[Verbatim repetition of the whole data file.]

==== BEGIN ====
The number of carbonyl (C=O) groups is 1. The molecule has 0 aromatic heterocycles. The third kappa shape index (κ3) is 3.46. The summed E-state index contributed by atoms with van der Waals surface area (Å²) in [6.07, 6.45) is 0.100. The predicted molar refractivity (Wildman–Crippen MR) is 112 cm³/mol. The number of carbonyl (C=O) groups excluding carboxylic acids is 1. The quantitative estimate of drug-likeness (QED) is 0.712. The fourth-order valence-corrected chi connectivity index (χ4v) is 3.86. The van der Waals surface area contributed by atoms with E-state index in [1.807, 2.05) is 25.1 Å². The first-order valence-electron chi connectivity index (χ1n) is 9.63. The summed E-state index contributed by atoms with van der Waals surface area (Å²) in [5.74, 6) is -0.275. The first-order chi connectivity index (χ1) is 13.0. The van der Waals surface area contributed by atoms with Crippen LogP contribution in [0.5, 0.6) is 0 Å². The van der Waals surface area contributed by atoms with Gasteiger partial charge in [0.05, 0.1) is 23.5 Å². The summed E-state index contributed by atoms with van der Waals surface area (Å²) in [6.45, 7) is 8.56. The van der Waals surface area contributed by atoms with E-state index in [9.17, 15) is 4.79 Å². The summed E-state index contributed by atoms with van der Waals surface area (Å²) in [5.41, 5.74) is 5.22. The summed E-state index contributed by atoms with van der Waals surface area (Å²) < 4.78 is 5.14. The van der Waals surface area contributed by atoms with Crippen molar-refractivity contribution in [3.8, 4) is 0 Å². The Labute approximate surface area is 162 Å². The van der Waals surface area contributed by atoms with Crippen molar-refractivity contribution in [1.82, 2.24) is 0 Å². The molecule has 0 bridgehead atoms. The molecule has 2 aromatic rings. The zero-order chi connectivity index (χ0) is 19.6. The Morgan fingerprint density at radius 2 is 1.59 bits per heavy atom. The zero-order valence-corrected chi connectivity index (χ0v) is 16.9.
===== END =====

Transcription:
The number of carbonyl (C=O) groups is 1. The molecule has 0 aromatic heterocycles. The third kappa shape index (κ3) is 3.46. The summed E-state index contributed by atoms with van der Waals surface area (Å²) in [6.07, 6.45) is 0.100. The predicted molar refractivity (Wildman–Crippen MR) is 112 cm³/mol. The number of carbonyl (C=O) groups excluding carboxylic acids is 1. The quantitative estimate of drug-likeness (QED) is 0.712. The fourth-order valence-corrected chi connectivity index (χ4v) is 3.86. The van der Waals surface area contributed by atoms with E-state index in [1.807, 2.05) is 25.1 Å². The first-order valence-electron chi connectivity index (χ1n) is 9.63. The summed E-state index contributed by atoms with van der Waals surface area (Å²) in [5.74, 6) is -0.275. The first-order chi connectivity index (χ1) is 13.0. The van der Waals surface area contributed by atoms with Crippen LogP contribution in [0.5, 0.6) is 0 Å². The van der Waals surface area contributed by atoms with Gasteiger partial charge in [0.05, 0.1) is 23.5 Å². The summed E-state index contributed by atoms with van der Waals surface area (Å²) in [6.45, 7) is 8.56. The van der Waals surface area contributed by atoms with E-state index in [9.17, 15) is 4.79 Å². The summed E-state index contributed by atoms with van der Waals surface area (Å²) in [5.41, 5.74) is 5.22. The summed E-state index contributed by atoms with van der Waals surface area (Å²) < 4.78 is 5.14. The van der Waals surface area contributed by atoms with Crippen molar-refractivity contribution in [3.8, 4) is 0 Å². The Labute approximate surface area is 162 Å². The van der Waals surface area contributed by atoms with Crippen molar-refractivity contribution in [1.82, 2.24) is 0 Å². The molecule has 0 bridgehead atoms. The molecule has 2 aromatic rings. The zero-order chi connectivity index (χ0) is 19.6. The Morgan fingerprint density at radius 2 is 1.59 bits per heavy atom. The zero-order valence-corrected chi connectivity index (χ0v) is 16.9.